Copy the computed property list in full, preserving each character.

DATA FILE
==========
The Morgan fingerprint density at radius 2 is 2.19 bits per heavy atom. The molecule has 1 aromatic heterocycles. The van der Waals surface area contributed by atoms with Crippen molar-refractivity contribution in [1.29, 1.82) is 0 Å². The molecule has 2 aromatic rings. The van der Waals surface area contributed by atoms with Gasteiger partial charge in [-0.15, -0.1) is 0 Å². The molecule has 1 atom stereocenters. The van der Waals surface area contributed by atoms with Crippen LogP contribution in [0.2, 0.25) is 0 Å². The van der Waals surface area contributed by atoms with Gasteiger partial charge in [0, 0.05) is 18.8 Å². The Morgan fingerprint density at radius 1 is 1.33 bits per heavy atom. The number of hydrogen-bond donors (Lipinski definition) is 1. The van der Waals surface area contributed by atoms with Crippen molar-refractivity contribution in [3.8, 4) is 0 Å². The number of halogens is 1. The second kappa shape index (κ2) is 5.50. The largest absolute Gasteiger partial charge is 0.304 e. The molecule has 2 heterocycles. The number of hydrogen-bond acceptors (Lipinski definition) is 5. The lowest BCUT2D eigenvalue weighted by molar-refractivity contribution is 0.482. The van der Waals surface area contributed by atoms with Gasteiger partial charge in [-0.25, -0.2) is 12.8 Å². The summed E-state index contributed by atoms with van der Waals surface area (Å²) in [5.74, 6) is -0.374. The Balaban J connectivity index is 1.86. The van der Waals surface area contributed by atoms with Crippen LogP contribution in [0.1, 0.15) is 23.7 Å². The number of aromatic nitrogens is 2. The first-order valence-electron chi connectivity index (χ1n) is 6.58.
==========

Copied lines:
The Morgan fingerprint density at radius 2 is 2.19 bits per heavy atom. The molecule has 1 aromatic heterocycles. The van der Waals surface area contributed by atoms with Crippen molar-refractivity contribution in [1.29, 1.82) is 0 Å². The molecule has 2 aromatic rings. The van der Waals surface area contributed by atoms with Gasteiger partial charge in [-0.15, -0.1) is 0 Å². The molecule has 1 atom stereocenters. The van der Waals surface area contributed by atoms with Crippen LogP contribution in [0.2, 0.25) is 0 Å². The van der Waals surface area contributed by atoms with Gasteiger partial charge in [0, 0.05) is 18.8 Å². The Morgan fingerprint density at radius 1 is 1.33 bits per heavy atom. The number of hydrogen-bond donors (Lipinski definition) is 1. The van der Waals surface area contributed by atoms with Crippen molar-refractivity contribution in [3.8, 4) is 0 Å². The number of halogens is 1. The second kappa shape index (κ2) is 5.50. The largest absolute Gasteiger partial charge is 0.304 e. The molecule has 2 heterocycles. The number of hydrogen-bond acceptors (Lipinski definition) is 5. The lowest BCUT2D eigenvalue weighted by molar-refractivity contribution is 0.482. The van der Waals surface area contributed by atoms with Gasteiger partial charge in [-0.25, -0.2) is 12.8 Å². The summed E-state index contributed by atoms with van der Waals surface area (Å²) in [5.74, 6) is -0.374. The Balaban J connectivity index is 1.86. The van der Waals surface area contributed by atoms with Crippen LogP contribution in [0.1, 0.15) is 23.7 Å². The number of aromatic nitrogens is 2. The first-order valence-electron chi connectivity index (χ1n) is 6.58.